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Dictionary.com Unabridged Based on the Random House Unabridged Dictionary, © Random House, Inc. 2018

Related Words for stranger

outsider, visitor, foreigner, immigrant, alien, newcomer, intruder, guest, wanderer, outlander, unknown, migrant, transient, interloper, drifter, squatter, incomer, out-of-stater

Examples from the Web for stranger

Contemporary Examples of stranger

Historical Examples of stranger

  • "Stranger, thou hast not yet learned the fashions of Athens," said Anaxagoras, gravely.

    Philothea

    Lydia Maria Child

  • The boy came forward, and examined the stranger with curiosity.

    Brave and Bold

    Horatio Alger

  • He quickly turned the boat to the shore, and the stranger jumped on board.

    Brave and Bold

    Horatio Alger

  • "Nothing but a half loaf, and that's dry enough," muttered the stranger.

    Brave and Bold

    Horatio Alger

  • But for the stranger's presence it would have been attended to two hours earlier.

    Brave and Bold

    Horatio Alger


British Dictionary definitions for stranger

stranger

noun
  1. any person whom one does not know
  2. a person who is new to a particular locality, from another region, town, etc
  3. a guest or visitor
  4. (foll by to) a person who is unfamiliar (with) or new (to) somethinghe is no stranger to computers
  5. law a person who is neither party nor privy to a transaction
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strange

adjective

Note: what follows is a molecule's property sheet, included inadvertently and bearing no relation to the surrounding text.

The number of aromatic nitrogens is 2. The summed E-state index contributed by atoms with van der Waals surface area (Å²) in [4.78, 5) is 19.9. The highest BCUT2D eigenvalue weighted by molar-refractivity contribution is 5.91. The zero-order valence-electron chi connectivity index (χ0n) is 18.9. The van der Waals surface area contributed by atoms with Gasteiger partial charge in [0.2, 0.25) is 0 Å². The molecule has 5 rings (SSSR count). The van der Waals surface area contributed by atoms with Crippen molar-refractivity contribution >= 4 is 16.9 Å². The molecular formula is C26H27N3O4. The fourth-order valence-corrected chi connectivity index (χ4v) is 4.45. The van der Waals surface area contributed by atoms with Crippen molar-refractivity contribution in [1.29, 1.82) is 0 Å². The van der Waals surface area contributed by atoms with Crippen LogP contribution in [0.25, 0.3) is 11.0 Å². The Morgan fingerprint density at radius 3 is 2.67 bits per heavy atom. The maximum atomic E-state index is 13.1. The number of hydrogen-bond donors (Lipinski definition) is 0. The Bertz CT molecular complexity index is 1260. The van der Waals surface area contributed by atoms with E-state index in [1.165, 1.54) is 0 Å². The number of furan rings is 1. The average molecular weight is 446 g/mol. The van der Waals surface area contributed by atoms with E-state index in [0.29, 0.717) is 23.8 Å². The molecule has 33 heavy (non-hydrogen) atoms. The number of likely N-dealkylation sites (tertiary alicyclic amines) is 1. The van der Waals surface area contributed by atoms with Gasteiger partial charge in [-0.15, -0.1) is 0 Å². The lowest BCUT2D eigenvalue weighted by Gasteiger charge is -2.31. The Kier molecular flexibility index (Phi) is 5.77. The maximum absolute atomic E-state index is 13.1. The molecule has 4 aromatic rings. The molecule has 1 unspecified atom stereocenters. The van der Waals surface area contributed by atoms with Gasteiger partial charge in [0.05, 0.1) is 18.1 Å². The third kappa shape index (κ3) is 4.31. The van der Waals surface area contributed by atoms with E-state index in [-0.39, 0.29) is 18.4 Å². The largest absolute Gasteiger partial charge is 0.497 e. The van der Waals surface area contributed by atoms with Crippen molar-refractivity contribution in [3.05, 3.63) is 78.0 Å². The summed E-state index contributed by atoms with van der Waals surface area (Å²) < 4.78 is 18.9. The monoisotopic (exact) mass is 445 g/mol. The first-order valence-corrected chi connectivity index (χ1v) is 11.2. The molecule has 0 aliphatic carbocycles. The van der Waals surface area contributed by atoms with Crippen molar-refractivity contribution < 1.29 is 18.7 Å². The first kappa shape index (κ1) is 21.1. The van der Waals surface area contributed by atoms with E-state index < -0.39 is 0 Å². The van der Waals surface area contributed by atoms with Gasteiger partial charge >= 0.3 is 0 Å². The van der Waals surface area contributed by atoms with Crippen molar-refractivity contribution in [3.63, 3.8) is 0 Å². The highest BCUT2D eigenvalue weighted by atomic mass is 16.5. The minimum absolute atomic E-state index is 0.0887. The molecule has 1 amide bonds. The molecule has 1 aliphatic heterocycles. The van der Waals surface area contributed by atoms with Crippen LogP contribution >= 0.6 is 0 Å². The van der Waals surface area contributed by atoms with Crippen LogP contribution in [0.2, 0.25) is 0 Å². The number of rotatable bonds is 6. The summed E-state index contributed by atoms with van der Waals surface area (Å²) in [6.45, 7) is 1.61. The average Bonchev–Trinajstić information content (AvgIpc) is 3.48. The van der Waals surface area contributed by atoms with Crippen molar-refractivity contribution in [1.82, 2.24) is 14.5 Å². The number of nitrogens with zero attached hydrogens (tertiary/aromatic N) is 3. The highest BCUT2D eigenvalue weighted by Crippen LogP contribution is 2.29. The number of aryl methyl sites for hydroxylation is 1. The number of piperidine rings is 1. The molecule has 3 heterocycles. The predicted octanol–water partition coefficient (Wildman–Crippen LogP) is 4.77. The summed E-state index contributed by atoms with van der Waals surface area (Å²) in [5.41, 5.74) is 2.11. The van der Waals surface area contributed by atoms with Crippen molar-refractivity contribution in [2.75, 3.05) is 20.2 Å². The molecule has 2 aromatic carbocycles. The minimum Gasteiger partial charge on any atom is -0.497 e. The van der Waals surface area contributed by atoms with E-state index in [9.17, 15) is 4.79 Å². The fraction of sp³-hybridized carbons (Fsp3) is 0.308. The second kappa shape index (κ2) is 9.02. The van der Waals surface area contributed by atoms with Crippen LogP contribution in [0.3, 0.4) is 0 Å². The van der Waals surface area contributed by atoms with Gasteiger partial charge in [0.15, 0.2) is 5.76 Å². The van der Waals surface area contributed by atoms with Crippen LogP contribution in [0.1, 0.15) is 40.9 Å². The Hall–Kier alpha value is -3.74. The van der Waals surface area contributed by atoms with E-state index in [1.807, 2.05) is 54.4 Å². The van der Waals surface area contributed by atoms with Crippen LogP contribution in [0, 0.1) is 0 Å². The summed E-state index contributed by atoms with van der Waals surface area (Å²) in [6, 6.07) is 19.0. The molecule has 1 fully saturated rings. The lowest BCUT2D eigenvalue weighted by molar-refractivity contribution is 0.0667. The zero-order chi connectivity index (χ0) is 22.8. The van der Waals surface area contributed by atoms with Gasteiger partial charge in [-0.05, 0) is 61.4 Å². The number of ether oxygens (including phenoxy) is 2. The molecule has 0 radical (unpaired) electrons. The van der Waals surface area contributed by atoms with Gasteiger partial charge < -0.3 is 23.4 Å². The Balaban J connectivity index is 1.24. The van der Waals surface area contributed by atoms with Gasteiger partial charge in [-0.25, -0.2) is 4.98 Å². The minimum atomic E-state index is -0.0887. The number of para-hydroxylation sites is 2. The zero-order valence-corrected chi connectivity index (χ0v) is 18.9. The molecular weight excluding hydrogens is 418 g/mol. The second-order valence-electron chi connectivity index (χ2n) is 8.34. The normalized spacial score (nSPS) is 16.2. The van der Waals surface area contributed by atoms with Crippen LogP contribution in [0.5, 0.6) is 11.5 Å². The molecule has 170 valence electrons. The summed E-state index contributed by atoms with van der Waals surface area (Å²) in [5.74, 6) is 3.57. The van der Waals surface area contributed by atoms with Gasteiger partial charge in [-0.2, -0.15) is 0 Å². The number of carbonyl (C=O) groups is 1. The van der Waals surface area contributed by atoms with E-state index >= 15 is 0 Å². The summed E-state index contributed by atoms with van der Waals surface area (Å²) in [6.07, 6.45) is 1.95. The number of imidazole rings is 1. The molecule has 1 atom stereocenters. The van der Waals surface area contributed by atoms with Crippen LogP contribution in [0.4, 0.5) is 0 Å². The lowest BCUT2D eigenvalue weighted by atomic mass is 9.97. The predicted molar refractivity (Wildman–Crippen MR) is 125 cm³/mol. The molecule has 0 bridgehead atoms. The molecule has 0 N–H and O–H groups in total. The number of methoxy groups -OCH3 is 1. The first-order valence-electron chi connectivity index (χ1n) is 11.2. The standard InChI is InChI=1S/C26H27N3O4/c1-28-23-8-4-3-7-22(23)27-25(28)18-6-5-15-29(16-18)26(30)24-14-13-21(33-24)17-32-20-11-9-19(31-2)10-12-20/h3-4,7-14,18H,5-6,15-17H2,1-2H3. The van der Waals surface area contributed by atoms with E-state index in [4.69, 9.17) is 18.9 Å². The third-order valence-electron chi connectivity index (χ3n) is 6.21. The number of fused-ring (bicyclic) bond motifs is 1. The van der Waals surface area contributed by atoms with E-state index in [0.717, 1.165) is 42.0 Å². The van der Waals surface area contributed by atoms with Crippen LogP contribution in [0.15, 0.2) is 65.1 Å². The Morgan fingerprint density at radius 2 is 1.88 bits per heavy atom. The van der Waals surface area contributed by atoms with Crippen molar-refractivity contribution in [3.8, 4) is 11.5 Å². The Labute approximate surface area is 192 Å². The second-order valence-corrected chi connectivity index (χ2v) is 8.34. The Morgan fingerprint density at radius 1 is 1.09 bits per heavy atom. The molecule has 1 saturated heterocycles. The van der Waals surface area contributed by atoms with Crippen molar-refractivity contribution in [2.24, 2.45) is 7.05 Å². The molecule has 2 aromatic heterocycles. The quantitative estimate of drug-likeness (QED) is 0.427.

1. odd, unusual, or extraordinary in appearance, effect, manner, etc; peculiar
  2. not known, seen, or experienced before; unfamiliara strange land
  3. not easily explaineda strange phenomenon
  4. (usually foll by to) inexperienced (in) or unaccustomed (to)strange to a task
  5. not of one's own kind, locality, etc; alien; foreign
  6. shy; distant; reserved
  7. strange to say it is unusual or surprising that
  8. physics
    1. denoting a particular flavour of quark
    2. denoting or relating to a hypothetical form of matter composed of such quarksstrange matter; a strange star
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adverb
  1. not standard in a strange manner
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Derived Formsstrangely, adverb

Word Origin for strange

C13: from Old French estrange, from Latin extrāneus foreign; see extraneous
Collins English Dictionary - Complete & Unabridged 2012 Digital Edition © William Collins Sons & Co. Ltd. 1979, 1986 © HarperCollins Publishers 1998, 2000, 2003, 2005, 2006, 2007, 2009, 2012

Word Origin and History for stranger

strange

adj.

late 13c., "from elsewhere, foreign, unknown, unfamiliar," from Old French estrange (French étrange) "foreign, alien," from Latin extraneus "foreign, external," from extra "outside of" (see extra). Sense of "queer, surprising" is attested from late 14c. Stranger, attested from late 14c., never picked up the secondary sense of the adjective. As a form of address to an unknown person, it is recorded from 1817, American English rural colloquial. Meaning "one who has stopped visiting" is recorded from 1520s.

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Online Etymology Dictionary, © 2010 Douglas Harper